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Re: [Fwd: Testing BAD "after" site]

From: Shadi Abou-Zahra <shadi@w3.org>
Date: Wed, 12 Apr 2006 15:22:40 +0200
Message-ID: <443CFF20.2040007@w3.org>
To: Sylvie Duchateau <sylvie.duchateau@snv.jussieu.fr>
Cc: public-wai-eo-badtf@w3.org

Hi Sylvie,

Thank you for your review, this is indeed very helpful. Please find some comments and questions below:


Sylvie Duchateau wrote:
> In general:
> 1. It is difficult to take apart what is WAI information, and what is a 
> feature that has been implemented by the Web site designer to facilitate 
> the accessibility of the site.

Agreed, the "real" and "demo" content is not easy to distinguish via screen reader, we will rework this and clarify more.


> 2. Selecting another page through the "quick menu" does not seem to 
> work. When you select "facts" in the "quick menu" and click "go", an 
> error page is displayed.

Yes, this is still unfinished, we will fix it.


> The quick menu is also not always the same. On the Home page, you have 
> the choice between the 4 pages. The choice for home has additional 
> information telling the user that Home is the current page. This 
> informatin is not available on the quick menu of the other pages. In the 
> quick menu of the page "news" the menu item "news" has disappeared from 
> the quick menu.

Do you have an opinion which method you favor? (Having all pages in the select field and the one you are currently on marked as such, or rather only the pages you can actually get to)


> * Home Page: <http://www.w3.org/WAI/EO/2005/Demo/after/index>
> 
> In the links to the diferent news: while looking at the code source, I 
> noticed that all of them point to the "info" page. It could be easier to 
> let them point to the beginning of the news, or to the detail of the 
> news. So the user could directly access the story he wants to read.

Not sure about this one. Ideally we would have different pages for every article but that would make the Web site larger than we agreed on. On the other hand, if we jump into the middle of the page it could confuse some users. This is an issue which we will need to rediscuss.


> Page structure: I don't understand the page structure after second 
> heading 1 entitled "elsewhere on the Web". The information belnging to 
> that section talks again about information on the City: "more City 
> Parks", and "free penguins".

Right. "Free Pengiuns" and "More City Parks" are actually part of a side bar but this is not appartent for screen readers.


> * News Article: <http://www.w3.org/WAI/EO/2005/Demo/after/info>
> A heading informing that you are on the news page could be helpful. 
> Which mechanisms have been implemented to help the user find out where 
> he is?

We discussed this in the task force and the conclusion was the title of the document as well as the heading structure give you the context. Why is that not sufficient in your opinion?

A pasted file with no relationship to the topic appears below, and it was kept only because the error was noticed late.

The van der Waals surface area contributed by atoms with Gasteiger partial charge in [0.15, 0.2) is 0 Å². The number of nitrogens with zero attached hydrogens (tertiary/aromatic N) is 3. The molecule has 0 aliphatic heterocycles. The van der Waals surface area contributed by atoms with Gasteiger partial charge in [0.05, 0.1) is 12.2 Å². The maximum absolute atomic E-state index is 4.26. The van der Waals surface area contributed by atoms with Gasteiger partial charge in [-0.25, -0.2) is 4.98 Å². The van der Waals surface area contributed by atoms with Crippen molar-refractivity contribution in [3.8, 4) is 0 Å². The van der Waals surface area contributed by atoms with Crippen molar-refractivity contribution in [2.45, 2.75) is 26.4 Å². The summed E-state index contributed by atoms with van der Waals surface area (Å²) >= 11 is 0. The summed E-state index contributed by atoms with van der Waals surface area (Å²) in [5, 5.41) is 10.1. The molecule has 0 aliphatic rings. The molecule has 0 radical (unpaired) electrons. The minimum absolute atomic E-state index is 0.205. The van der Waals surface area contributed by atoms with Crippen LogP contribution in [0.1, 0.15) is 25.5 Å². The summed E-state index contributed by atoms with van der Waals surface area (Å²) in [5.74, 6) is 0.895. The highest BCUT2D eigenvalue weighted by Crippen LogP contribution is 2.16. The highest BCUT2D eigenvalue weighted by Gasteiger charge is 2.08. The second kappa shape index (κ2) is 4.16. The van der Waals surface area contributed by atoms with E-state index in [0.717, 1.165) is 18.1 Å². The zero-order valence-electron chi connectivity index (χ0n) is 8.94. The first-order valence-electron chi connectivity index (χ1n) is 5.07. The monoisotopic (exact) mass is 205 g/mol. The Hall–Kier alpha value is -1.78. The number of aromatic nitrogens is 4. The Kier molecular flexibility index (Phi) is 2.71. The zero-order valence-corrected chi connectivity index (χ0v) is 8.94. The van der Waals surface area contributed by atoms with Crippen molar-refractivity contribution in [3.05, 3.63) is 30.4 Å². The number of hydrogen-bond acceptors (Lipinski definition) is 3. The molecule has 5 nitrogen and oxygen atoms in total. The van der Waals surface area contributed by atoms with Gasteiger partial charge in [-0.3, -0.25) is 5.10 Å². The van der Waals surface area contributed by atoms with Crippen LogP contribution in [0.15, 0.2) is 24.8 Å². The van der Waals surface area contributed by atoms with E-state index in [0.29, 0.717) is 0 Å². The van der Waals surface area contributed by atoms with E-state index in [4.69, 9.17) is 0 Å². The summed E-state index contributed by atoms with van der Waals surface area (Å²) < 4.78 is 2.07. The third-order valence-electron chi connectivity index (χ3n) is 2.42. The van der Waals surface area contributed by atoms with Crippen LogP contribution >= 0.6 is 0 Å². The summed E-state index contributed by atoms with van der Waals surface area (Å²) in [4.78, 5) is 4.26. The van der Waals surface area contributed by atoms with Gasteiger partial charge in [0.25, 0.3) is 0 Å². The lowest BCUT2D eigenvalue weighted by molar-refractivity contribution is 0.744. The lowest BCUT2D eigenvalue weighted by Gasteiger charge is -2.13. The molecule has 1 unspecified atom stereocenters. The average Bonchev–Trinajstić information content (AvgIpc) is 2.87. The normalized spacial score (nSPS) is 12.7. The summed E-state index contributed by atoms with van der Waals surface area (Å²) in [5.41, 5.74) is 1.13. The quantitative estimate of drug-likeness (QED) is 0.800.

> In the datatable summarising the answers to the question on favourite 
> organs a "summary" seems to be missing.

A caption is provided, and the table is pretty simple. What issues are you encountering?


> * Events Page: <http://www.w3.org/WAI/EO/2005/Demo/after/data>
> The second data table is not easy to understand. There should be a 
> description of the way columns and rows interact with each other.

ID, scope, and header attributes have been assigned to all table cells. Do you mean a textual description of the table structure for example in the summary? Isn't this information already provided by the screen reader?


> * Survey Form: <http://www.w3.org/WAI/EO/2005/Demo/after/form>
> It's a good idea to number the categories: general information, habits, 
> traffic perception,....
> It could also be useful to give each question a number: "where do you 
> live?", "how many cars?".
> I'm not sure that the mention (this a required field" should be written 
> each time, as the designer writes, at the beginning of the form, that 
> fields with a * are required fields. It makes the reading of the form 
> with a screen reader much longer.
> Otherwise, I have no remarks on the form.

How about the way in which form and non-form elements are mixed? Do you need to jump back and forth into forms mode? If a novice screen reader user reads the page, do you anticipate any potential problems?


> I don't understand why following information is still on the page: 
> "penguins" and "city park". It may loose the user to have such information.
> 
> As far as page structure is concerned: the headings of the different 
> categories of the form "general information, habits...." are on the same 
> level (level 2) as the headings after the form: "free penguins", "more 
> city parks".

We may need (an invisible) h1 to explain that this is a side bar.


> Other general remark: the pages are full with information. To make them 
> more accessible, there should be less information on the page.

I'm not sure what the exact accessibility issue is. Maybe this will get better when we rework the document headers which would make the pages structurally easier.

Thanks for your review!

Regards,
  Shadi


-- 
Shadi Abou-Zahra     Web Accessibility Specialist for Europe | 
Chair & Staff Contact for the Evaluation and Repair Tools WG | 
World Wide Web Consortium (W3C)           http://www.w3.org/ | 
Web Accessibility Initiative (WAI),   http://www.w3.org/WAI/ | 
WAI-TIES Project,                http://www.w3.org/WAI/TIES/ | 
Evaluation and Repair Tools WG,    http://www.w3.org/WAI/ER/ | 
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Received on Wednesday, 12 April 2006 13:22:42 UTC

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